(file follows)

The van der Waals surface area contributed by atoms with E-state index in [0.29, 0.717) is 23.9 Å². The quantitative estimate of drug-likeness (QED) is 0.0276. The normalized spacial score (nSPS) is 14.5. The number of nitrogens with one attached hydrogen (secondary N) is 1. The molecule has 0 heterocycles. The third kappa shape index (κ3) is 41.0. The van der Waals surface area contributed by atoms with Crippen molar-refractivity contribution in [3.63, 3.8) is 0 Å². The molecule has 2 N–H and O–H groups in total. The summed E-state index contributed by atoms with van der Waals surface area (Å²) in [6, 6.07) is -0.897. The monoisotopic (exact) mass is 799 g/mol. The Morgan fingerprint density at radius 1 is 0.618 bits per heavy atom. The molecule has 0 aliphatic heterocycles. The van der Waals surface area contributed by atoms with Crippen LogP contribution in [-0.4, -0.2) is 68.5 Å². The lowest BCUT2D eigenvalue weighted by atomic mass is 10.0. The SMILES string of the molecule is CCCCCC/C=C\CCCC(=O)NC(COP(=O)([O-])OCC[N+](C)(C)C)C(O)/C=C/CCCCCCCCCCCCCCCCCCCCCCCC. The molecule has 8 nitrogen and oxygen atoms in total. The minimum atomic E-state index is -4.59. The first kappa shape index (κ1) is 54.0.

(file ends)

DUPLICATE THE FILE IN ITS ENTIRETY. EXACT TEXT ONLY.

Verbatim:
The van der Waals surface area contributed by atoms with E-state index in [0.29, 0.717) is 23.9 Å². The quantitative estimate of drug-likeness (QED) is 0.0276. The normalized spacial score (nSPS) is 14.5. The number of nitrogens with one attached hydrogen (secondary N) is 1. The molecule has 0 heterocycles. The third kappa shape index (κ3) is 41.0. The van der Waals surface area contributed by atoms with Crippen molar-refractivity contribution in [3.63, 3.8) is 0 Å². The molecule has 2 N–H and O–H groups in total. The summed E-state index contributed by atoms with van der Waals surface area (Å²) in [6, 6.07) is -0.897. The monoisotopic (exact) mass is 799 g/mol. The Morgan fingerprint density at radius 1 is 0.618 bits per heavy atom. The molecule has 0 aliphatic heterocycles. The van der Waals surface area contributed by atoms with Crippen LogP contribution in [-0.4, -0.2) is 68.5 Å². The lowest BCUT2D eigenvalue weighted by atomic mass is 10.0. The SMILES string of the molecule is CCCCCC/C=C\CCCC(=O)NC(COP(=O)([O-])OCC[N+](C)(C)C)C(O)/C=C/CCCCCCCCCCCCCCCCCCCCCCCC. The molecule has 8 nitrogen and oxygen atoms in total. The minimum atomic E-state index is -4.59. The first kappa shape index (κ1) is 54.0.